“The loss of my husband in 2008 left me feeling lost, alone and searching for answers,” said Callow.

“My search led me to GriefShare where I found clarity, and people who understood my journey and challenges; facilitators who also understood the grief recovery journey and helpful information, tips, and tools to help me cope.

“After my recovery , I decided it was time to pay it forward and joined GriefShare as a facilitator.”

GriefShare, according to Callow, is a safe, non-judgemental support and sharing group for people who have lost a loved one to death.

While the programme is run out of a church, GriefShare is open to all faiths, says Callow.

“Each cycle of 13 weeks guides participants on a personal grief recovery journey by focusing on weekly topics such as “Is this normal”, guilt, anger, forgiveness, and the way forward. During each week participants watch a video and are welcome to partake in small discussion groups focusing on the topic of that week.

“Each group is led by trained facilitators who themselves have experienced the loss of a loved one. Each participant receives a printed manual that helps to sustain support and momentum between sessions. This manual contains interesting articles as well as daily reflection exercises which all contribute to the recovery journey.

“Although the cycle is officially only 13 weeks, at St Charles Catholic church we run an additional introduction session during which we orientate participants with the online platform, the weekly process and allow time for initial introductions etc.”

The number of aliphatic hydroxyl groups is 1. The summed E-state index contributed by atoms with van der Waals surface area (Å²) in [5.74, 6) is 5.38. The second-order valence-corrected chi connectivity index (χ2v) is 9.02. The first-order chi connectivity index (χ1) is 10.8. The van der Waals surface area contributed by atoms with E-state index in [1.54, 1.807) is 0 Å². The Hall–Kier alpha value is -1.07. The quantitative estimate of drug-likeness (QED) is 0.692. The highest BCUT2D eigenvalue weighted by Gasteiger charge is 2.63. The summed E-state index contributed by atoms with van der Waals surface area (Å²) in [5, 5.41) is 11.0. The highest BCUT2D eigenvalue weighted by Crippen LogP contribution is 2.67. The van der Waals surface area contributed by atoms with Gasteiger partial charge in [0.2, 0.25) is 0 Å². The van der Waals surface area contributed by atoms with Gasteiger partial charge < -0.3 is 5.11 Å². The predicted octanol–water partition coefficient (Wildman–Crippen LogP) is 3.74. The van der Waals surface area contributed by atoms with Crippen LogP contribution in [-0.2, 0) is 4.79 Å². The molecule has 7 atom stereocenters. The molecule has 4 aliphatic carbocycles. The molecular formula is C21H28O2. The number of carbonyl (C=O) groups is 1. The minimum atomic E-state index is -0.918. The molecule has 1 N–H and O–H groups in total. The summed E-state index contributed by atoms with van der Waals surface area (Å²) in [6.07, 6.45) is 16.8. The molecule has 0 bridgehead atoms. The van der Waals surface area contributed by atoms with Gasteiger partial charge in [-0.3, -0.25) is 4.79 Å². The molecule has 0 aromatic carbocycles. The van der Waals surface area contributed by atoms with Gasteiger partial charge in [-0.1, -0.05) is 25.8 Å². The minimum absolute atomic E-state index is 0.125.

Callow adds that the programme is designed to help people deal with different kinds of grief.

“People in grief really want to talk about their lost loved one, their grief journey and their challenges. GriefShare provides a safe environment to do all of this with people who know and understand the emotions and difficulties along the way. Many participants benefit so much from the process that they return to repeat the cycle and complete their healing.”

GriefShare offers three different programmes: the 13-week GriefShare programme, the loss of a spouse or life partner, and even a surviving the holidays programme.

“This is another once-off event providing the bereaved with inspiration to cope with the additional challenges that the festive season brings,” said Deas.

Since going online, Callow and Deas says they’ve reached a far wider audience.

“Before the pandemic participants were restricted by proximity to the meeting venue at the church,” said Deas.

“However since we have been online, geography has become irrelevant. In recent cycles we have had international participants join our group online. The biggest change we had to make during the pandemic was moving from in room face to face sessions to online sessions. The videos are now watched by participants during the week rather than during the session previously.”

Asked what advice they could give to those that are battling with the loss of a loved one, Deas said: ”First and foremost know that everyone experiences grief differently and so, what you are experiencing is totally normal.”

“This means that you should be kind to yourself and not judge your journey against any other friends or members of their family. Each journey is unique.”

The Saturday Star